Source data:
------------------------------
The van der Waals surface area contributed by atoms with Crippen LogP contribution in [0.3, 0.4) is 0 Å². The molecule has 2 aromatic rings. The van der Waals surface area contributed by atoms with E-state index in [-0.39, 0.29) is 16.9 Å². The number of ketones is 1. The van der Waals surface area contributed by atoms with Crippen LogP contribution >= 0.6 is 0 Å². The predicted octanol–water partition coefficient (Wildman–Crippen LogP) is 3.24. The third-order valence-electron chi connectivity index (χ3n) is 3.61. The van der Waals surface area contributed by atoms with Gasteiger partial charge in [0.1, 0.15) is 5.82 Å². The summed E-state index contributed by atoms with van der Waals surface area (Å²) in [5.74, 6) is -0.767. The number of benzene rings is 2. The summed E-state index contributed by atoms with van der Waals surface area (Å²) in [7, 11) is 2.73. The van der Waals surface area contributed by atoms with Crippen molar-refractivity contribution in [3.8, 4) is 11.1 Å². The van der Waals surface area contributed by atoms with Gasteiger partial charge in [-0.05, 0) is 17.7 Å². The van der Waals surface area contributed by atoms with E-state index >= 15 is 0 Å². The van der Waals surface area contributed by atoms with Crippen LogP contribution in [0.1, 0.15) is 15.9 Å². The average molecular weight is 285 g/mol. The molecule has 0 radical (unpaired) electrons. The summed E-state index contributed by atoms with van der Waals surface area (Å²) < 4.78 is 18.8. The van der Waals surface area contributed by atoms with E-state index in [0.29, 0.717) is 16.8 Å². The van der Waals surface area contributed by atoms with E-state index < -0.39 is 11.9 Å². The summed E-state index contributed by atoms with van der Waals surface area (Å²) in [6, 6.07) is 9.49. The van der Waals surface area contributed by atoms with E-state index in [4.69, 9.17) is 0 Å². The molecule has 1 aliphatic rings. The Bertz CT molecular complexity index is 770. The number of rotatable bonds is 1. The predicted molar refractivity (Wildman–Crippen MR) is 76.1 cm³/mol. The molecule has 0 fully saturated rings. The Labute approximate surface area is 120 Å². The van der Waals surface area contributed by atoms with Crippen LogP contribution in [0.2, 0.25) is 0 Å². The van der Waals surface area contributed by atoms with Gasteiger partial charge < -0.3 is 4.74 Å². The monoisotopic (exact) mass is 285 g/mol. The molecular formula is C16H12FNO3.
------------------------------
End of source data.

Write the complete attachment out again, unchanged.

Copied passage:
The van der Waals surface area contributed by atoms with Crippen LogP contribution in [0.3, 0.4) is 0 Å². The molecule has 2 aromatic rings. The van der Waals surface area contributed by atoms with E-state index in [-0.39, 0.29) is 16.9 Å². The number of ketones is 1. The van der Waals surface area contributed by atoms with Crippen LogP contribution >= 0.6 is 0 Å². The predicted octanol–water partition coefficient (Wildman–Crippen LogP) is 3.24. The third-order valence-electron chi connectivity index (χ3n) is 3.61. The van der Waals surface area contributed by atoms with Gasteiger partial charge in [0.1, 0.15) is 5.82 Å². The summed E-state index contributed by atoms with van der Waals surface area (Å²) in [5.74, 6) is -0.767. The number of benzene rings is 2. The summed E-state index contributed by atoms with van der Waals surface area (Å²) in [7, 11) is 2.73. The van der Waals surface area contributed by atoms with Crippen molar-refractivity contribution in [3.8, 4) is 11.1 Å². The van der Waals surface area contributed by atoms with Gasteiger partial charge in [-0.05, 0) is 17.7 Å². The van der Waals surface area contributed by atoms with E-state index >= 15 is 0 Å². The van der Waals surface area contributed by atoms with Crippen LogP contribution in [0.1, 0.15) is 15.9 Å². The average molecular weight is 285 g/mol. The molecule has 0 radical (unpaired) electrons. The summed E-state index contributed by atoms with van der Waals surface area (Å²) < 4.78 is 18.8. The van der Waals surface area contributed by atoms with E-state index in [0.29, 0.717) is 16.8 Å². The van der Waals surface area contributed by atoms with E-state index < -0.39 is 11.9 Å². The summed E-state index contributed by atoms with van der Waals surface area (Å²) in [6, 6.07) is 9.49. The van der Waals surface area contributed by atoms with E-state index in [4.69, 9.17) is 0 Å². The molecule has 1 aliphatic rings. The Bertz CT molecular complexity index is 770. The number of rotatable bonds is 1. The predicted molar refractivity (Wildman–Crippen MR) is 76.1 cm³/mol. The molecule has 0 fully saturated rings. The Labute approximate surface area is 120 Å². The van der Waals surface area contributed by atoms with Crippen LogP contribution in [0.2, 0.25) is 0 Å². The van der Waals surface area contributed by atoms with Gasteiger partial charge < -0.3 is 4.74 Å². The monoisotopic (exact) mass is 285 g/mol. The molecular formula is C16H12FNO3.